When asked about some of his career ‘pinch me moments’ Rhett said there were a lot of them. Here are a few he mentioned:
• When he was 22, Rhett was sitting in Donna Hill’s office when the phone rang and she said, “Hang on a minute, it’s Conway.” Rhett was a huge Conway Twitty fan, and could hear his idol’s voice on the phone.
• He was at the AMA awards one year sitting between LL Cool J and The Smashing Pumpkins.
• Hank Williams Jr. recorded one of his songs, “Thirsty,” on an album he did in 2010.
• He toured with Reba and was on the David Letterman show.
Rhett said he’s evolved as a writer in how he writes and where the ideas come from.
“When you write over a 100 songs a year, you start pulling ideas from anywhere and everywhere,” he said. “I still want to write what’s true, it just might be someone else’s story.”
And sometimes he even has a specific artist in mind when he’s working on a song.
“When we were writing ‘Honeybee’ the chorus came first,” he said. “We knew that the verses had to be a little crazy because a girl would just laugh if a guy actually said, ‘you be my little Loretta, I’ll be your Conway’ and the other lines in the chorus. Ben [Hayslip] and I were thinking about Blake Shelton for it because he has the sense of humor to pull off a song like that.”
“Honeybee” became a number one Billboard hit for Blake, making it just one of the songs that Rhett and the other Peach Pickers (Dallas Davidson and Ben Hayslip) have written in recent years.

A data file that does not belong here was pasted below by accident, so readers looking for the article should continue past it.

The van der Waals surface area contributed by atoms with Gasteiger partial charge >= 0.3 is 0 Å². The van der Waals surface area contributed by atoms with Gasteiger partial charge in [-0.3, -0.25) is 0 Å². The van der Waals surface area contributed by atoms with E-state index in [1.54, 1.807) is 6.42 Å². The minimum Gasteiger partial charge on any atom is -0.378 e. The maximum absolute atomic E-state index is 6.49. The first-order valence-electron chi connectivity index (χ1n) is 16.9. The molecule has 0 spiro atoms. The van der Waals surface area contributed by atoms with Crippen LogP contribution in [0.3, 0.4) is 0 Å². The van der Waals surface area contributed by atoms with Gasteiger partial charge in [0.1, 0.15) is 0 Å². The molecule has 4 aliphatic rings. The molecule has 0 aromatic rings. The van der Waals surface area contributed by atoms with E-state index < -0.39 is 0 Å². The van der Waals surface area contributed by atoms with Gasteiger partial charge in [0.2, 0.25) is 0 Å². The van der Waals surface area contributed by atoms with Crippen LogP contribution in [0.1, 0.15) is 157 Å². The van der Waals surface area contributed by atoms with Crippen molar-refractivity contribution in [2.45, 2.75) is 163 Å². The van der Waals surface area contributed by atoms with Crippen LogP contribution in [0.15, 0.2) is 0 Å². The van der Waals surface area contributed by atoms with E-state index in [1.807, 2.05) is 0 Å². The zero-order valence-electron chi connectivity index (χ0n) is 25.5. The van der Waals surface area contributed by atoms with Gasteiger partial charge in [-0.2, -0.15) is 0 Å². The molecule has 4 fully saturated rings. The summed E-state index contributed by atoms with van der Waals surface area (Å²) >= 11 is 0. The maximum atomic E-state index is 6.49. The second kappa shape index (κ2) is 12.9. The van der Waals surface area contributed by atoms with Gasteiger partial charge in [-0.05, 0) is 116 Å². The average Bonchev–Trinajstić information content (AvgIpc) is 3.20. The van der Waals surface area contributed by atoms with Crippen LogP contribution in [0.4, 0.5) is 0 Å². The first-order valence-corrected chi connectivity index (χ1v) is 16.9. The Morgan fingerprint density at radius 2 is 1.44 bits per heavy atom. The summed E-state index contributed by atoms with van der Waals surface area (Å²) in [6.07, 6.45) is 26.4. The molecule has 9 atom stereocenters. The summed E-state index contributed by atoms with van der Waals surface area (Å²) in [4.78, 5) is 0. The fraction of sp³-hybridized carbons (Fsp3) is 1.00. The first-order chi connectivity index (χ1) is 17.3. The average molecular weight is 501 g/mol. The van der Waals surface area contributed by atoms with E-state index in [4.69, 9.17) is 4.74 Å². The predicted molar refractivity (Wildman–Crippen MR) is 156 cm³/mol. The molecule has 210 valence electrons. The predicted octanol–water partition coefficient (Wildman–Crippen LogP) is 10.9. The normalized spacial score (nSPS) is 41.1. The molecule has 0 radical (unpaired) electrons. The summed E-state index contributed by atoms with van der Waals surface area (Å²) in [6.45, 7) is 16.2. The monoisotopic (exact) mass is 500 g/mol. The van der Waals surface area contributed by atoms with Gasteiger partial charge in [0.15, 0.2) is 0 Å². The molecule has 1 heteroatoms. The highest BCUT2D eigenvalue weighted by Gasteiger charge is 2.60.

So, what is a writing session like with the Peach Pickers?
“We are really laid back about it,” said Rhett. “We usually get together around 11:00 every Wednesday and talk about hunting and sports for a bit. We eat lunch and then usually someone has an idea to work on. If we don’t finish it that week, we get to it again the next week.”
Dallas and Rhett are usually thinking about the music, while Ben is more focused on lyrics. The three have written so much together they’ve built up a lot of trust.
“We tell each other when we don’t like something, and sometimes we think the songs should go in different directions,” said Rhett.
Despite all of his success, Rhett is quick to point out that the music industry and which songs get cut is still a mystery to him.
“I don’t understand why some songs suck and somehow they become a hit, while other songs you think are hits never make it,” he said. “I just show up everyday because you never know when the magic is going to happen.”
Rhett likes being a songwriter because writers don’t have the pressure of radio that artists do and “you can write 10 bad songs and not worry about it, but an artist can’t record too many bad songs in a row if they want a career.”
Rhett isn’t afraid to cross genres as a writer. He recently collaborated on some rap music with T-Pain and said that in his view the new era of country is really headed musically in a more rock/pop/hip-hop direction.
Accomplishments aside, you can’t help but want to shoot the breeze with Rhett. He’s got a laid-back small town swagger, and he isn’t afraid to be who is his.
For more information on Rhett, visit his website. For more information on monthly Berklee alumni events in Nashville, visit Nashville Berklee Jam (events are free and open to the public). To view the original blog post and other music industry articles by Shantell, please visit her website at www.shantellogden.com. If you’re interested in reading a in-depth interview with Rhett about songwriting, check out “The Nashville Musician’s Survival Guide” by Eric Normand